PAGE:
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the world; for God had not revealed it under the Old Testament dispensation to the Jews. Whatever notions the Jews and heathens had about Hades being a place of torment, it is certain that these could not be learned from the scriptures. The doctrine then was new, so far as God had made any communication of it to the world. We do not mention its being new, as an argument against its being true. No; but we do think, when the following things are taken into consideration, it could not be a new doctrine which our Lord meant to teach by this parable. Let it be observed then, that we have seen Sheol of the Old Testament, which is the corresponding word to Hades in the new, was never used to express a place of torment after death. If our Lord then used Hades in this parable to express such a place, it is contrary to the uniform usage of Sheol in the Old Testament writings. This we have seen from the preceding section. If this be true, and we do not think it can be proved false, there is one thing in the parable which seems to be at variance with it. The object of the rich man in sending one from the dead to his five brethren, was, that “ he may testify unto them, lest they also come into this place of torment.” To this Abraham is represented as replying, “they have Moses and the prophets ; let them hear them.” If the question is asked from this,—let them hear Moses and the prophets” about what? The answer is," let them hear Moses and the prophets tesify unto them, lest they should come into this place of torment." But how could this man's five brethren hear Moses and the prophets testify this; for neither Moses nor the prophets had ever testified that Hades or Sheol was a place of torment. From what part of their writings could they learn that Hades or Sheol was a place of torment immediately after death, or any time else, either for saint, or for sinner, for soul, or for body? All the places where Sheol occurs in the Old Testament, have been noticed in the preceding section. The critics and commentators we have there quoted, positively deny that Sheol of the Old Testament was a place of misery, or was even the receptacle of souls after death. If this be true, how could Abraham say,—"they have Moses and the prophets; let them hear them” testify that Hades or Sheol is a place of torment, when in fact they had testified no such thing. Every one may see, from the preceding section, that Moses and the prophets had testified that all the dead were in Sheol, and that there was no knowledge, nor device, nor wisdom, in this place. If Moses and the prophets had testified, that Sheol was a place of torment, there was indeed no necessity for one being sent from the dead to testify to men about this ; but if they had not, it was very necessary that such a messenger should be sent; for no divine revelation had been given about it. Either, then, it must be proved that Moses and the prophets had taught Hades or Sheol to be a place of torment after death, or the common interpretation of this parable must be abandoned.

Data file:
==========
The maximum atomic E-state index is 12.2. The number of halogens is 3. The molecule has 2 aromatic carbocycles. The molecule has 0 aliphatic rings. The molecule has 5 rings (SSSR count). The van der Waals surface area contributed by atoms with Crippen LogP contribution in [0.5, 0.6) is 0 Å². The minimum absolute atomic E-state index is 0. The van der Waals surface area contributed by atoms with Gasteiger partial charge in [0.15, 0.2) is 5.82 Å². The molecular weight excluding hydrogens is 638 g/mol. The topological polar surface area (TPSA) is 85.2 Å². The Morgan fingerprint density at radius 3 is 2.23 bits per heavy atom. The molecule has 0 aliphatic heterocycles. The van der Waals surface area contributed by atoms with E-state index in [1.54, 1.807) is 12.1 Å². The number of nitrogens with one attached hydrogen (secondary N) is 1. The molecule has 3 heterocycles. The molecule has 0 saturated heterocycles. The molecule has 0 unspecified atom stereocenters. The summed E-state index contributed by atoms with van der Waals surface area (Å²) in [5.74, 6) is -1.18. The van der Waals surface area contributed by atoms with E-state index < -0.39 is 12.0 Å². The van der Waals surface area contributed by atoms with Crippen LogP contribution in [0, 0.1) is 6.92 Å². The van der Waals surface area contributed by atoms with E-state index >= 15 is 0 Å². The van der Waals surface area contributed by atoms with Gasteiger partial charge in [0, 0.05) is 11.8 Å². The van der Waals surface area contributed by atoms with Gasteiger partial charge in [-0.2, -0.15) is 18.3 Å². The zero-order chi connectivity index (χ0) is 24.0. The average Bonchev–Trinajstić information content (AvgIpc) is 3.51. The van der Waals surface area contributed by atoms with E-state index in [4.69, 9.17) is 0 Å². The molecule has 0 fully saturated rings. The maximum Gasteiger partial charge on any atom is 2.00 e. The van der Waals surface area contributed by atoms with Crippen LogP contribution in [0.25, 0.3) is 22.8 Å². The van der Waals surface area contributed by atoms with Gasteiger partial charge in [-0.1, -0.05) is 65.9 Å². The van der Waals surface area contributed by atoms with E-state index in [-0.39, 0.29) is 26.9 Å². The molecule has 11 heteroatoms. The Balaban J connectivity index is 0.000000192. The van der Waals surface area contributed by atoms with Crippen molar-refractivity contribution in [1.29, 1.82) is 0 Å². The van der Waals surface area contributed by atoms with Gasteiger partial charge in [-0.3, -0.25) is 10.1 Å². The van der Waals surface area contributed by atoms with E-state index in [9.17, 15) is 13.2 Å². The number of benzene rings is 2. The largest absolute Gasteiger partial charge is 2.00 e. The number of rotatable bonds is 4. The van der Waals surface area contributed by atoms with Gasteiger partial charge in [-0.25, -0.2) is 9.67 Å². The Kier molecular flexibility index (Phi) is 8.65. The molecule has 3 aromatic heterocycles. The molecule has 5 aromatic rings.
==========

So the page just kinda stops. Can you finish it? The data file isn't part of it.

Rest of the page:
Again : If this was indeed a new doctrine, which in this parable our Lord meant to teach to mankind, is there the least degree of probability that he would only mention it once in the course of his ministry, and that too in a parable? We think this to be very improbable. The very circumstance of its being new, required it to be frequently taught, delivered in plain language, and its truth well attested. But it ought to be particularly noticed, that though only mentioned once, and that once in a parable, yet it is not introduced as a novel doctrine, but something which was well known, and in accordance with current opinion. But from what part of the previ